Josh L. Secomb, Sophia Nimphius, Oliver R.L. Farley, Lina Lundgren, Tai T. Tran and Jeremy M. Sheppard
To identify whether there are any significant differences in the lower-body muscle structure and countermovement-jump (CMJ) and squat-jump (SJ) performance between stronger and weaker surfing athletes.
Twenty elite male surfers had their lower-body muscle structure assessed with ultrasonography and completed a series of lower-body strength and jump tests including isometric midthigh pull (IMTP), CMJ, and SJ. Athletes were separated into stronger (n = 10) and weaker (n = 10) groups based on IMTP performance.
Large significant differences were identified between the groups for vastus lateralis (VL) thickness (P = .02, ES = 1.22) and lateral gastrocnemius (LG) pennation angle (P = .01, ES = 1.20), and a large nonsignificant difference was identified in LG thickness (P = .08, ES = 0.89). Furthermore, significant differences were present between the groups for peak force, relative peak force, and jump height in the CMJ and SJ (P < .01−.05, ES = 0.90−1.47) and eccentric peak velocity, as well as vertical displacement of the center of mass during the CMJ (P < .01, ES = 1.40−1.41).
Stronger surfing athletes in this study had greater VL and LG thickness and LG pennation angle. These muscle structures may explain their better performance in the CMJ and SJ. A unique finding in this study was that the stronger group appeared to better use their strength and muscle structure for braking as they had significantly higher eccentric peak velocity and vertical displacement during the CMJ. This enhanced eccentric phase may have resulted in a greater production and subsequent utilization of stored elastic strain energy that led to the significantly better CMJ performance in the stronger group.
Kelly de Jesus, Karla de Jesus, Pedro A. Figueiredo, Pedro Gonçalves, João Paulo Vilas-Boas and Ricardo J. Fernandes
We aimed to analyze the effects of fatigue on kinematical parameters during submaximal and maximal butterfly. Seven female swimmers performed two randomized 100-m butterfly bouts, at submaximal velocity and at maximal velocity in 25-m pool. During the 1st and 4th laps of each 100 m, kinematic data were recorded by two video cameras (above and below water) on the sagittal plane. Velocity, stroke length, stroke frequency, intracyclic horizontal velocity variation, horizontal and vertical displacements of the hand and foot and stroke phases’ duration were computed for each stroke cycle. Velocity, stroke length, stroke frequency were lower for 4th than 1st lap, at both intensities. Dropped elbow and foot vertical amplitude of 1st and 2nd downbeats were higher for 4th than 1st lap, at both intensities. At submaximal and maximal intensity, swimmers spent more time during push and recovery phases. At submaximal intensity, swimmers experienced fewer difficulties to cope with fatigue between 1st and 4th lap, which allowed the maintenance of intracyclic velocity variation. However, at maximal intensity, swimmers were probably more fatigued and, as a consequence, less mechanically efficient, showing an increase in intracyclic velocity variation.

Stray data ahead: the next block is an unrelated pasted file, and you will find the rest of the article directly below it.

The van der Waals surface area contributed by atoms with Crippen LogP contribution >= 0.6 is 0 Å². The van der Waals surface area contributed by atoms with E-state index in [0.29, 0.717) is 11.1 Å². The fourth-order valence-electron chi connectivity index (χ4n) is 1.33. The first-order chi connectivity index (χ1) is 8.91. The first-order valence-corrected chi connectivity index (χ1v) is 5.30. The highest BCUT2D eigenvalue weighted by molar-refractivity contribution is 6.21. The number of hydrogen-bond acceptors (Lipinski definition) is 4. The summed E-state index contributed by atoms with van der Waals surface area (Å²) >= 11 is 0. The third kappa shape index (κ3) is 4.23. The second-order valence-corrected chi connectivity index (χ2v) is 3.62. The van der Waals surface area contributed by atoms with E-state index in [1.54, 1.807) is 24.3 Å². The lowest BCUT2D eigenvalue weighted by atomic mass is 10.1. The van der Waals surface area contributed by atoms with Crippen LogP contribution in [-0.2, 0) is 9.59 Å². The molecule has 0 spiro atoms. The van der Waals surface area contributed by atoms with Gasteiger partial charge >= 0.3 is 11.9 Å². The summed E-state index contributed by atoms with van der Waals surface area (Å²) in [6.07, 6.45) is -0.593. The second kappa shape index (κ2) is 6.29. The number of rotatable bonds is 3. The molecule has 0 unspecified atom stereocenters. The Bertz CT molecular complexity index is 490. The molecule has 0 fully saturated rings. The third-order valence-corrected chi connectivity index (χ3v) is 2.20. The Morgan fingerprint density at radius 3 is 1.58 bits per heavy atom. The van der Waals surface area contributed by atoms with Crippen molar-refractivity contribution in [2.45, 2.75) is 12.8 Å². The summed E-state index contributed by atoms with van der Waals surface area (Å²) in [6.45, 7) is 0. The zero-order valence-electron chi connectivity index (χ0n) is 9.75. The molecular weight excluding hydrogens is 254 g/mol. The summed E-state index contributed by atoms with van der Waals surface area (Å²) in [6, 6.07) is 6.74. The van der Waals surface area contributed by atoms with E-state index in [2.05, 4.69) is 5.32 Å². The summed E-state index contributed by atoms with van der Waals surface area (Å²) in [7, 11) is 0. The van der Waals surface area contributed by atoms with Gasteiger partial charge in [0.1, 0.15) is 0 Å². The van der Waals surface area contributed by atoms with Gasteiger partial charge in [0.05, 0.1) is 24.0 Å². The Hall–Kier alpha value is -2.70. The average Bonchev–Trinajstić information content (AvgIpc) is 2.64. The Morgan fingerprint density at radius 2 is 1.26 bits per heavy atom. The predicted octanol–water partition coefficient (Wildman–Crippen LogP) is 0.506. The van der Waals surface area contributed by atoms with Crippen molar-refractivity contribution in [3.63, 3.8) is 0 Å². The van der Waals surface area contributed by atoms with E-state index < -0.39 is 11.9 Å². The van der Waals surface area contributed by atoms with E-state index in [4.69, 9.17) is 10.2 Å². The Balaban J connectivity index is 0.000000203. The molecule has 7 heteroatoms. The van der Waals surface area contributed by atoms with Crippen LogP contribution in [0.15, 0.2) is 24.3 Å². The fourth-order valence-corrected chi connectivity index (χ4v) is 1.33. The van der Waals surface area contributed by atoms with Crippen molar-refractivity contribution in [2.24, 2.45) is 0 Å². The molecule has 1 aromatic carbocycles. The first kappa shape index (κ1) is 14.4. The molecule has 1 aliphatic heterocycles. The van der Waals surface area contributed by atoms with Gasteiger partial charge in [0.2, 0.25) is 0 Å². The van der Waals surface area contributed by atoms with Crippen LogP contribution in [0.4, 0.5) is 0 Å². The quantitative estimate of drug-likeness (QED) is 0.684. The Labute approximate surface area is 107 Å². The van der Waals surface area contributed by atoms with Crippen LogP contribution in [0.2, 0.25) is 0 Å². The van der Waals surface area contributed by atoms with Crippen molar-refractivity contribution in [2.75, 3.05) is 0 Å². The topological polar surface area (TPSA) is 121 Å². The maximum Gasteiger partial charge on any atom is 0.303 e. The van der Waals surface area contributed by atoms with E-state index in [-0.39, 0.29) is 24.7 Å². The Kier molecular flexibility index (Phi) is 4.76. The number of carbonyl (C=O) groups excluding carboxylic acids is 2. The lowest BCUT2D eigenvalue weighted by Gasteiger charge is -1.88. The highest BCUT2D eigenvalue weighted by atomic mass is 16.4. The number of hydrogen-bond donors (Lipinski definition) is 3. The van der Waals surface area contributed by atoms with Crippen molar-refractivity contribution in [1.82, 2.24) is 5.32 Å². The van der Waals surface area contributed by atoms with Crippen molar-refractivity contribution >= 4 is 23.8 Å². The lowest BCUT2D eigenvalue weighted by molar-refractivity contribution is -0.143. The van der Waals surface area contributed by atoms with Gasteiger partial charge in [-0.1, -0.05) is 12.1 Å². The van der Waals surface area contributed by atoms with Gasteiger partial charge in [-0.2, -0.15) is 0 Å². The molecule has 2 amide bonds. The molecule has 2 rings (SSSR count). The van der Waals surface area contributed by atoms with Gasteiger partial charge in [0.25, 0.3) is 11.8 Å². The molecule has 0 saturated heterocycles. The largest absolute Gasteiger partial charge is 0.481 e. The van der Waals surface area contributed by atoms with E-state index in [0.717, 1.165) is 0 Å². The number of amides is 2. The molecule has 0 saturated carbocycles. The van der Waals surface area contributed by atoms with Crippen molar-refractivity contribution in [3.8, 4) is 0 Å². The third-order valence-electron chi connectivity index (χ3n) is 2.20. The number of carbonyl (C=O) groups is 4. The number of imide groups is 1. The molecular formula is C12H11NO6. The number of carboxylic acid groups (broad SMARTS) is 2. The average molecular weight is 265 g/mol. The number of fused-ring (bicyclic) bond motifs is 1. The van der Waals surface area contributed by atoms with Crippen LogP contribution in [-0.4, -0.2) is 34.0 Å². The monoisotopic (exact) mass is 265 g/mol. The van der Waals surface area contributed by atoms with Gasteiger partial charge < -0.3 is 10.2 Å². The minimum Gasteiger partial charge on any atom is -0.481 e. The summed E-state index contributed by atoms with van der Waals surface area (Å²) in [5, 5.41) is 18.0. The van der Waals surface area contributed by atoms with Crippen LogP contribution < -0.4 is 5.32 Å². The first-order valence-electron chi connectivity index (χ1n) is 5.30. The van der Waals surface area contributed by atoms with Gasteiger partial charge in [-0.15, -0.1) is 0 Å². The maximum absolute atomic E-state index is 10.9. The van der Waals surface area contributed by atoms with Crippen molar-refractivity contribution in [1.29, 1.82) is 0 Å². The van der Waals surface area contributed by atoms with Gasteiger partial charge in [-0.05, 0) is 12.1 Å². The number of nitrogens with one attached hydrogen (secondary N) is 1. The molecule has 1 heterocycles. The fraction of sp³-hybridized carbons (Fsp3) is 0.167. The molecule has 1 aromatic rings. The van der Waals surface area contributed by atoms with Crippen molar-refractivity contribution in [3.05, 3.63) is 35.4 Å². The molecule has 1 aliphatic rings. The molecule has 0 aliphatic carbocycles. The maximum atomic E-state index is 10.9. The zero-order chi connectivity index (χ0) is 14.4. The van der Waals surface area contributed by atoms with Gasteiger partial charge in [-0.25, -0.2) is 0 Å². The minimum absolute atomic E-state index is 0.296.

Daniel A. Boullosa, José L. Tuimil, Luis M. Alegre, Eliseo Iglesias and Fernando Lusquiños
Countermovement jump (CMJ) and maximum running speed over a distance of 20 m were evaluated for examination of the concurrent fatigue and post-activation potentiation (PAP) in endurance athletes after an incremental feld running test.
Twenty-two endurance athletes performed two attempts of CMJ on a force plate and maximum running speed test before and following the Université de Montréal Track Test (UMTT).
The results showed an improvement in CMJ height (3.6%) after UMTT that correlated with the increment in peak power (3.4%), with a concurrent peak force loss (–10.8%) that correlated with peak power enhancement. The athletes maintained their 20 m sprint performance after exhaustion. Cluster analysis reinforced the association between CMJ and peak power increments in responders with a reported correlation between peak power and sprint performance increments (r = .623; P = .041); nonresponders showed an impairment of peak force, vertical stiffness, and a higher vertical displacement of the center of mass during the countermovement that correlated with lactate concentration (r = –0.717; P = .02).
It can be suggested that PAP could counteract the peak force loss after exhaustion, allowing the enhancement of CMJ performance and the maintenance of sprint ability in endurance athletes after the UMTT. From these results, the evaluation of CMJ after incremental running tests for the assessment of muscular adaptations in endurance athletes can be recommended.
Audrey R.C. Elias, Curt D. Hammill and Ryan L. Mizner
Though essential to athletic performance, the ability to land from a jump often remains limited following injury. While recommended, jump training is difficult to include in rehabilitation programs due to high impact forces. Body weight support (BWS) is frequently used in rehabilitation of gait following neurological and orthopedic injury, and may also allow improved rehabilitation of high-impact tasks. There is a differential effect of BWS on walking and running gaits, and the effect of BWS on movements with relatively large vertical displacement is unknown. The current study evaluates the effect of BWS on a replicable singleleg hopping task. We posited that progressive BWS would decrease limb loading while maintaining the joint kinematics of the task. Twenty-eight participants repetitively hopped on and off a box at each of four BWS levels. Peak vertical ground reaction forces decreased by 22.5% between 0% and 30% BWS (P < .001). Average hip, knee, and ankle internal moments decreased by 0.5 N·m/kg each. Slight kinematic changes across BWS levels were clinically insignificant. The high level of task specificity evidenced by consistent kinematics coupled with a similar reduction of internal moment at each joint suggests that BWS may be a useful strategy for rehabilitation of jumping tasks.